Laura Houghtaining Ingalls died at her home in Burbank, California, 10 January 1967, at the age of 73 years. Her ashes were interred at Wiltwyck Cemetery, Kingston, New York.

Laura Ingalls with her Ryan ST-A, NC18901, circa 1937. (SDASM)

¹ An auto-da-fé was a public act of penance required of condemned heretics prior to their execution during the Spanish Inquisition. The meaning of the reference on Ingall’s Orion is unknown.

© 2018, Bryan R. Swopes

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4–5 February 1929

Frank Hawks with the red and silver Lockheed Air Express, NR7955. (San Diego Air and Space Museum Archives)

4–5 February 1929: At 5:37:30 p.m., Pacific Time, Monday, Frank Monroe Hawks, took off from Metropolitan Field, Los Angeles, California, (now known as Van Nuys Airport, VNY) in a new Lockheed Model 3 Air Express transport, NR7955, serial number EX-2. Also on board was Oscar Edwin Grubb, the final assembly superintendent for Lockheed. The pair flew non-stop to Roosevelt Field, Long Island, New York, arriving there at 2:59:29 p.m., Eastern Time, on Tuesday. The duration of the flight was 18 hours, 21 minutes, 59 seconds.

Oscar Edwin Grubb and Frank Monroe Hawks, shortly before departing for New York, 4 February 1929. (Getty Images)

The only previous non-stop West-to-East flight had been flown during August 1928 by Arthur C. Goebel, Jr., and Harry Tucker with their Lockheed Vega, Yankee Doodle, NX4769. Hawks cut 36 minutes off of Goebel’s time.

Lockheed Model 3 Air Express NR7955, photographed 1 February 1929. The Air Express was the first production airplane to use the new NACA cowling design. (Crane/NACA)

Hawks was a technical adviser to The Texas Company (“Texaco”), a manufacturer and distributor of petroleum products which sponsored the flight. On his recommendation, the company purchased the Air Express from Lockheed for use as a company transport.

On 17 January 1930, “Pilot Frank Hawks attempted a takeoff from a soggy field in West Palm Beach, Florida, destroying the aircraft christened ‘Texaco Five’ in a spectacular crash that catapulted it into a row of three parked aircraft. All three occupants were unhurt while the aircraft was destroyed.” —Bureau of Aircraft Accidents Archives

NC7955’s Department of Commerce registration was cancelled 31 January 1930.

The Lockheed Model 3 Air Express was a single-engine parasol-wing monoplane transport, flown by a single pilot in an open aft cockpit, and capable of carrying 4 to 6 passengers in its enclosed cabin. The airplane was designed by Gerard Freebairn Vultee and John Knudsen Northrop. It used the Lockheed Vega’s molded plywood monocoque fuselage.

The Model 3 received Approved Type Certificate No. 102 from the Aeronautic Branch, U. S. Department of Commerce.

The Lockheed Air Express was the first production airplane to use the “NACA Cowl,” an engine cowling for radial engines which had been designed by a team led by Fred Ernest Weick of the the National Advisory Committee for Aeronautics’ Langley Memorial Aeronautical Laboratory. The new cowling design tightly enclosed the engine and used baffles to control air flow around the hottest parts of the engines. The exit slots were designed to allow the air to exit the cowling at a higher speed than it had entered the intake. The new cowling design provided better engine cooling and caused significantly less aerodynamic drag. The addition of the NACA cowling increased the Air Express’s maximum speed from 157 to 177 miles per hour (253 to 285 kilometers per hour).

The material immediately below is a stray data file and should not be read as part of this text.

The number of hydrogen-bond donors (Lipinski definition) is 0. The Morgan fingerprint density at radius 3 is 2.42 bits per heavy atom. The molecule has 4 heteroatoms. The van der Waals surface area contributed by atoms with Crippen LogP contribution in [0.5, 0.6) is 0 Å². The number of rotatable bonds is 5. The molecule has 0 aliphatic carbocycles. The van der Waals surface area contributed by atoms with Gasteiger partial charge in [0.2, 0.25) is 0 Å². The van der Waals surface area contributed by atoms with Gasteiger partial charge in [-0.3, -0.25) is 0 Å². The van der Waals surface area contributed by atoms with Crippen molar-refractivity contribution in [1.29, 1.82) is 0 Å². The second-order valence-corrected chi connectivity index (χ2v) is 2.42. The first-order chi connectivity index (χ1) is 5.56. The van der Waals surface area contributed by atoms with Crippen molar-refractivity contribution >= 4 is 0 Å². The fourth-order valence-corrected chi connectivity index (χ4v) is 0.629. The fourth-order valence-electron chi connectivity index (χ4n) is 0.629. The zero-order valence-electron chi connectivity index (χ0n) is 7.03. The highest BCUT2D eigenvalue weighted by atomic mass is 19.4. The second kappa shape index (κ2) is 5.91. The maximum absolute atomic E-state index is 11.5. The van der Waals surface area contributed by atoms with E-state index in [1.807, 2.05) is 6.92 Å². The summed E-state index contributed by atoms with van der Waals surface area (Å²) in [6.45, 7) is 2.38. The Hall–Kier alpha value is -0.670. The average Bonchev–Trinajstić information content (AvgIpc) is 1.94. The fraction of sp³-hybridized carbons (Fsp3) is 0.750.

The day following Hawks’ transcontinental flight, Vultee sent a telegram to NACA:

COOLING CAREFULLY CHECKED AND OK. RECORD IMPOSSIBLE WITHOUT NEW COWLING. ALL CREDIT DUE TO NACA FOR PAINSTAKING AND ACCURATE RESEARCH. GERRY VULTEE, LOCKHEED AIRCRAFT CO.

The Lockheed Model 3 Air Express was 27 feet, 6 inches (8.382 meters) long with a wing span of 42 feet, 6 inches (12.954 meters) and height of 8 feet, 4½ inches (2.553 meters). The wing area was 288 square feet (26.756 square meters). The wing had no dihedral. The airplane had an empty weight of 2,533 pounds (1,149 kilograms) and gross weight of 4,375 pounds (1,984 kilograms).

The Model 3 was powered by an air-cooled, supercharged 1,343.804-cubic-inch-displacement (22.021 liter) Pratt & Whitney Wasp C nine cylinder, direct-drive radial engine. The Wasp C was rated at 420 horsepower at 2,000 r.p.m. at Sea Level. It was 3 feet, 6.63 inches (1.083 meters) long, 4 feet, 3.44 inches (1.307 meters) in diameter, and weighed 745 pounds (338 kilograms).

The Air Express had a cruising speed of 135 miles per hour (217 kilometers per hour), and maximum speed of 177 miles per hour (285 kilometers per hour). It’s service ceiling was 17,250 feet (5,258 meters).

Frank Hawks, 1930. (San Diego air and Space Museum Archives)

Francis Monroe Hawks was born at Marshalltown, Iowa, 28 March 1897. He was the son of Charles Monroe Hawks, a barber, and Ida Mae Woodruff Hawks. He attended Long Beach Polytechnic High School, Long Beach, California, graduating in 1916. He then studied at the University of Southern California, in Los Angeles.

Frank Hawks was an Air Service, United States Army, pilot who served during World War I. He rose to the rank of Captain, and at the time of his record-breaking transcontinental flight, he held a commission as a reserve officer in the Army Air Corps. Hawks transferred to the U.S. Naval Reserve with the rank of Lieutenant Commander. His date of rank 27 May 1932.